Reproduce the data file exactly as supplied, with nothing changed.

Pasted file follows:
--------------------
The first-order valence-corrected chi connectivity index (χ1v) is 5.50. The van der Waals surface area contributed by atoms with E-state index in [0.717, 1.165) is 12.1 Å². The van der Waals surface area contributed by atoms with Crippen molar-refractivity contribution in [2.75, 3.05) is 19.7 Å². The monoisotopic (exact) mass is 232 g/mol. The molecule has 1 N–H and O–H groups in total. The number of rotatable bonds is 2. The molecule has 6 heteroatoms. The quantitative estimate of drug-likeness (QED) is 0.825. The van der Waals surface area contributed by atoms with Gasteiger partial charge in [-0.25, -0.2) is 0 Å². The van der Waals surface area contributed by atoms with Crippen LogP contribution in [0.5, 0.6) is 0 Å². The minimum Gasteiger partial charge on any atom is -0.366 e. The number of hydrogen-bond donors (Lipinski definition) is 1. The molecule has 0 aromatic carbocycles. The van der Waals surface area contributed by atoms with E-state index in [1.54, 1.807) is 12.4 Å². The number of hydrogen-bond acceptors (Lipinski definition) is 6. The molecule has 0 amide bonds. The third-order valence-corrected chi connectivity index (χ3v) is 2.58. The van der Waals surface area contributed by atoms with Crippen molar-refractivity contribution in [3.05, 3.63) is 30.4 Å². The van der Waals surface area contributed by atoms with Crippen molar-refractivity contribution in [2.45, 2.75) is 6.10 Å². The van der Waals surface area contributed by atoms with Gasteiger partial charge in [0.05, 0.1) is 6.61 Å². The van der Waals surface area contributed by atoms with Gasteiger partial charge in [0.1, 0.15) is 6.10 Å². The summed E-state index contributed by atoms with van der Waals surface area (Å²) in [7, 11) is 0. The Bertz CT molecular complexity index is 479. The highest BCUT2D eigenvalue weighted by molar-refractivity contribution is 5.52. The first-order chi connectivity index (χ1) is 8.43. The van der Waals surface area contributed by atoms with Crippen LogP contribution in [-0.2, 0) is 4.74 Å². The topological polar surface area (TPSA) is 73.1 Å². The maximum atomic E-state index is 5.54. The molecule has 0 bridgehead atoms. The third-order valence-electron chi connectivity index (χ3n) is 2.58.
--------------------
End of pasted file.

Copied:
The first-order valence-corrected chi connectivity index (χ1v) is 5.50. The van der Waals surface area contributed by atoms with E-state index in [0.717, 1.165) is 12.1 Å². The van der Waals surface area contributed by atoms with Crippen molar-refractivity contribution in [2.75, 3.05) is 19.7 Å². The monoisotopic (exact) mass is 232 g/mol. The molecule has 1 N–H and O–H groups in total. The number of rotatable bonds is 2. The molecule has 6 heteroatoms. The quantitative estimate of drug-likeness (QED) is 0.825. The van der Waals surface area contributed by atoms with Gasteiger partial charge in [-0.25, -0.2) is 0 Å². The van der Waals surface area contributed by atoms with Crippen LogP contribution in [0.5, 0.6) is 0 Å². The minimum Gasteiger partial charge on any atom is -0.366 e. The number of hydrogen-bond donors (Lipinski definition) is 1. The molecule has 0 aromatic carbocycles. The van der Waals surface area contributed by atoms with E-state index in [1.54, 1.807) is 12.4 Å². The number of hydrogen-bond acceptors (Lipinski definition) is 6. The molecule has 0 amide bonds. The third-order valence-corrected chi connectivity index (χ3v) is 2.58. The van der Waals surface area contributed by atoms with Crippen molar-refractivity contribution in [3.05, 3.63) is 30.4 Å². The van der Waals surface area contributed by atoms with Crippen molar-refractivity contribution in [2.45, 2.75) is 6.10 Å². The van der Waals surface area contributed by atoms with Gasteiger partial charge in [0.05, 0.1) is 6.61 Å². The van der Waals surface area contributed by atoms with Gasteiger partial charge in [0.1, 0.15) is 6.10 Å². The summed E-state index contributed by atoms with van der Waals surface area (Å²) in [7, 11) is 0. The Bertz CT molecular complexity index is 479. The highest BCUT2D eigenvalue weighted by molar-refractivity contribution is 5.52. The first-order chi connectivity index (χ1) is 8.43. The van der Waals surface area contributed by atoms with Crippen LogP contribution in [-0.2, 0) is 4.74 Å². The topological polar surface area (TPSA) is 73.1 Å². The maximum atomic E-state index is 5.54. The molecule has 0 bridgehead atoms. The third-order valence-electron chi connectivity index (χ3n) is 2.58.